What is ‘Phishing’?
Phishing is the act of trying to fool someone into pressing on a dangerous link or visiting a website. It’s intention is to get into your phone to access things like credit card information, personal information (like digital footprint or personal details about you) or even your social media accounts.
This information is then generally used in some way against you, whether that be selling information, or using your bank details to buy expensive things that you cannot repay. Victims of phishing can feel the effects of the scam for the rest of their lives.
An example is a 59-year-old woman who lives in the UK. She was finalising payments for a new house until a scammer pretending to be her solicitor managed to trick her into giving them £50,000. She had no idea that they were scammers and in return lost this huge amount of money. All of this money was her life savings. (BBC News)
How can you prevent these scams?
The best thing you can do to prevent these scams is to simply double-check every link you are sent. If something doesn’t seem right then you should check with a trusted person to see what they say. Always change your passwords regularly and be careful when you’re using public networks.
I really cannot tell whether this is a scam or not. What key details should I look out for?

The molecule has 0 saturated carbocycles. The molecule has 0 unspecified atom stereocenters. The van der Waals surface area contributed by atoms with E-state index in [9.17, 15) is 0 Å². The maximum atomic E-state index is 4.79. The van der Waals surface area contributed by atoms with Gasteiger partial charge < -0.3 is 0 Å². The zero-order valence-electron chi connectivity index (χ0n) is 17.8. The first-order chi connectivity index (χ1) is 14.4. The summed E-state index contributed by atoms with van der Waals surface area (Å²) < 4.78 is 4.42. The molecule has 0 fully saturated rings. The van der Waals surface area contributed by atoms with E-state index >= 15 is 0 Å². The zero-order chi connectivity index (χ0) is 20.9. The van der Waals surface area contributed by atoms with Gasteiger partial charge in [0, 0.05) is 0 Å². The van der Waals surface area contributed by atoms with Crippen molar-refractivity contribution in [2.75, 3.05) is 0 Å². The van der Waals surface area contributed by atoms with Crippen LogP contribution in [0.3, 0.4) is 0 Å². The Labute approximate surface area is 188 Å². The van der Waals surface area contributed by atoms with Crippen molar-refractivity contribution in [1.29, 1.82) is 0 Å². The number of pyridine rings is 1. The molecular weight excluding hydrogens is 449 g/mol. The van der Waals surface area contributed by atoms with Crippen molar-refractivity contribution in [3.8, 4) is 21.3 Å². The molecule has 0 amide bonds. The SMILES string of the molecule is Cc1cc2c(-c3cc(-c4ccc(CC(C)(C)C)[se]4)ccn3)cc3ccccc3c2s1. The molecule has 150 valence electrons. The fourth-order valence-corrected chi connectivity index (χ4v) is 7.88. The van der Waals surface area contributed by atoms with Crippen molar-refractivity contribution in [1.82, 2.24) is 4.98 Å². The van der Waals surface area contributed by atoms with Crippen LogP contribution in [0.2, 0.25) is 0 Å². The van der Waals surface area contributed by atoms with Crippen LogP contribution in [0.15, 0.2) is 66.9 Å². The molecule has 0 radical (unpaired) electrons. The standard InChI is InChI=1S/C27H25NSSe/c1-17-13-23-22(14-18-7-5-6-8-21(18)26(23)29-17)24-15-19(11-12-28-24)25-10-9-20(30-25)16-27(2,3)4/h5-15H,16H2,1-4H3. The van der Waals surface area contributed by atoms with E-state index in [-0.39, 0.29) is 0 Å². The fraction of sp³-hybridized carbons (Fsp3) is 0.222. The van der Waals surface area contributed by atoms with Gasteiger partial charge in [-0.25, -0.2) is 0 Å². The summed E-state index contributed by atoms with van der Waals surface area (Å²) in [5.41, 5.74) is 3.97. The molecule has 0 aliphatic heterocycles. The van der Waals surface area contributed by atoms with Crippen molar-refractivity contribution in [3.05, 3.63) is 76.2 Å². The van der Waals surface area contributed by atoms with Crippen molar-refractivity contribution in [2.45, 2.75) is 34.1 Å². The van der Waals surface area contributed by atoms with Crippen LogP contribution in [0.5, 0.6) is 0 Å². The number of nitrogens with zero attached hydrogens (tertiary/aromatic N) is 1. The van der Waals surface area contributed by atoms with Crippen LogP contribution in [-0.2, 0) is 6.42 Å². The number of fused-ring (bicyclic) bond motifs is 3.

The three main things scammers do to try and trick you into falling for their traps is be urgent and make you feel emotional. This makes you feel panicked and more inclined to fall for their trick. If they seem extra persuasive, or don’t send something that you would usually receive from that company, it’s best not to click the link and instead directly contact the company via email or phone. They will know best.
It’s always best to be doubtful instead of optimistic about these suspicious links. You do not want to be one of 80,000 people who have paid the price for falling for phishing scams in the UK annually.
Young Scot supports young people to share their own voices, views and opinions and works with partner organisations and professionals who are experts in different topics. The views expressed in this blog are those of the young people, organisations and/or individuals who have taken part in the blog, not necessarily the views of Young Scot.